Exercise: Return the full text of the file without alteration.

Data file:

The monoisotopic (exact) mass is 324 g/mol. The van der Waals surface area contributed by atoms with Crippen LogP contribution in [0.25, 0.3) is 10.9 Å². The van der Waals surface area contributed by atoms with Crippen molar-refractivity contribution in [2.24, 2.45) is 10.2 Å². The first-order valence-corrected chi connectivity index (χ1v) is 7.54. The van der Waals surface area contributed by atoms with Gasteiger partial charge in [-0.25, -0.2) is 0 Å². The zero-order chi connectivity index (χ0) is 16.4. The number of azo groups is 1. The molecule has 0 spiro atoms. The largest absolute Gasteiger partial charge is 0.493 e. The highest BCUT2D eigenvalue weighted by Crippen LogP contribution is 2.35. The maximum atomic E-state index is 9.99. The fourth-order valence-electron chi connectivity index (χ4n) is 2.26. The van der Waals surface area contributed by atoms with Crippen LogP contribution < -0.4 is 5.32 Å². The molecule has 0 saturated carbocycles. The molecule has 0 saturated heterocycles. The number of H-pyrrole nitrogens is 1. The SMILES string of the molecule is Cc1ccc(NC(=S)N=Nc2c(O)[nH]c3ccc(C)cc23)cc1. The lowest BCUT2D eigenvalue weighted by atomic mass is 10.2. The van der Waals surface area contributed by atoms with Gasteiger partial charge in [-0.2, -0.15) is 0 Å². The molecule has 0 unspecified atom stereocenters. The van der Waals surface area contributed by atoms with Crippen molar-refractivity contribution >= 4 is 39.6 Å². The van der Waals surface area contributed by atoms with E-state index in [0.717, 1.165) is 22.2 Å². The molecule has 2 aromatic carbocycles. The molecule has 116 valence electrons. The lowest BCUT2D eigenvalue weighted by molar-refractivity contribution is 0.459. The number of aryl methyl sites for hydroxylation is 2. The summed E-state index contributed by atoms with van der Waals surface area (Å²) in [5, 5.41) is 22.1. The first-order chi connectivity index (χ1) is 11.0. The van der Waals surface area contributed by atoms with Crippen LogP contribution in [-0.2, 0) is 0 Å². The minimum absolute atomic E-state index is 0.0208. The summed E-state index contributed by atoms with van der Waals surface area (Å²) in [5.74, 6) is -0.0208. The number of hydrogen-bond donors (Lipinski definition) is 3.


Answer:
The monoisotopic (exact) mass is 324 g/mol. The van der Waals surface area contributed by atoms with Crippen LogP contribution in [0.25, 0.3) is 10.9 Å². The van der Waals surface area contributed by atoms with Crippen molar-refractivity contribution in [2.24, 2.45) is 10.2 Å². The first-order valence-corrected chi connectivity index (χ1v) is 7.54. The van der Waals surface area contributed by atoms with Gasteiger partial charge in [-0.25, -0.2) is 0 Å². The zero-order chi connectivity index (χ0) is 16.4. The number of azo groups is 1. The molecule has 0 spiro atoms. The largest absolute Gasteiger partial charge is 0.493 e. The highest BCUT2D eigenvalue weighted by Crippen LogP contribution is 2.35. The maximum atomic E-state index is 9.99. The fourth-order valence-electron chi connectivity index (χ4n) is 2.26. The van der Waals surface area contributed by atoms with Crippen LogP contribution < -0.4 is 5.32 Å². The molecule has 0 saturated carbocycles. The molecule has 0 saturated heterocycles. The number of H-pyrrole nitrogens is 1. The SMILES string of the molecule is Cc1ccc(NC(=S)N=Nc2c(O)[nH]c3ccc(C)cc23)cc1. The lowest BCUT2D eigenvalue weighted by atomic mass is 10.2. The van der Waals surface area contributed by atoms with Gasteiger partial charge in [-0.2, -0.15) is 0 Å². The molecule has 0 unspecified atom stereocenters. The van der Waals surface area contributed by atoms with Crippen molar-refractivity contribution >= 4 is 39.6 Å². The van der Waals surface area contributed by atoms with E-state index in [0.717, 1.165) is 22.2 Å². The molecule has 2 aromatic carbocycles. The molecule has 116 valence electrons. The lowest BCUT2D eigenvalue weighted by molar-refractivity contribution is 0.459. The number of aryl methyl sites for hydroxylation is 2. The summed E-state index contributed by atoms with van der Waals surface area (Å²) in [5, 5.41) is 22.1. The first-order chi connectivity index (χ1) is 11.0. The van der Waals surface area contributed by atoms with Crippen LogP contribution in [-0.2, 0) is 0 Å². The minimum absolute atomic E-state index is 0.0208. The summed E-state index contributed by atoms with van der Waals surface area (Å²) in [5.74, 6) is -0.0208. The number of hydrogen-bond donors (Lipinski definition) is 3.